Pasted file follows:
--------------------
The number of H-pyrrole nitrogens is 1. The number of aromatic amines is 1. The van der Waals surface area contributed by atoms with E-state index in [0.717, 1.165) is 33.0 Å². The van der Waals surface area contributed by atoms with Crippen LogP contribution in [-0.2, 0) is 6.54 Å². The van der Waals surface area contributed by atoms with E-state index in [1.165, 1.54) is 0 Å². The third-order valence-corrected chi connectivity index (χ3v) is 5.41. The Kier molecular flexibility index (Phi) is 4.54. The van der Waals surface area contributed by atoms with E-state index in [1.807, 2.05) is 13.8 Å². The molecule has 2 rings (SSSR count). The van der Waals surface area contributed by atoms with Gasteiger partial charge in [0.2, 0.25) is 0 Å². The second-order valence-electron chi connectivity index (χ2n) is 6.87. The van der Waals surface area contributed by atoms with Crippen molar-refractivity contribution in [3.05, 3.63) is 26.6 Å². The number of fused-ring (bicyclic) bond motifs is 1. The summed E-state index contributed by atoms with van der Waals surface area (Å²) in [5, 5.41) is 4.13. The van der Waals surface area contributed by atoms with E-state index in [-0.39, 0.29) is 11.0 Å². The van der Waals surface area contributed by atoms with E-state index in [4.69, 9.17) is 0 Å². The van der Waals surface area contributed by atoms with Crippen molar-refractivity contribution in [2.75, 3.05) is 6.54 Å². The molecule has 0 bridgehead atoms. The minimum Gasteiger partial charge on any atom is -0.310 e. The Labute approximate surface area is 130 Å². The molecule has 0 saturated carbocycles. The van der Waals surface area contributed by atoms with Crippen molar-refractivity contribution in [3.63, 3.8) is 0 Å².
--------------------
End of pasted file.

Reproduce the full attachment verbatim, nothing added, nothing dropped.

The number of H-pyrrole nitrogens is 1. The number of aromatic amines is 1. The van der Waals surface area contributed by atoms with E-state index in [0.717, 1.165) is 33.0 Å². The van der Waals surface area contributed by atoms with Crippen LogP contribution in [-0.2, 0) is 6.54 Å². The van der Waals surface area contributed by atoms with E-state index in [1.165, 1.54) is 0 Å². The third-order valence-corrected chi connectivity index (χ3v) is 5.41. The Kier molecular flexibility index (Phi) is 4.54. The van der Waals surface area contributed by atoms with E-state index in [1.807, 2.05) is 13.8 Å². The molecule has 2 rings (SSSR count). The van der Waals surface area contributed by atoms with Gasteiger partial charge in [0.2, 0.25) is 0 Å². The second-order valence-electron chi connectivity index (χ2n) is 6.87. The van der Waals surface area contributed by atoms with Crippen molar-refractivity contribution in [3.05, 3.63) is 26.6 Å². The number of fused-ring (bicyclic) bond motifs is 1. The summed E-state index contributed by atoms with van der Waals surface area (Å²) in [5, 5.41) is 4.13. The van der Waals surface area contributed by atoms with E-state index in [-0.39, 0.29) is 11.0 Å². The van der Waals surface area contributed by atoms with E-state index in [4.69, 9.17) is 0 Å². The van der Waals surface area contributed by atoms with Crippen molar-refractivity contribution in [2.75, 3.05) is 6.54 Å². The molecule has 0 bridgehead atoms. The minimum Gasteiger partial charge on any atom is -0.310 e. The Labute approximate surface area is 130 Å². The molecule has 0 saturated carbocycles. The van der Waals surface area contributed by atoms with Crippen molar-refractivity contribution in [3.63, 3.8) is 0 Å².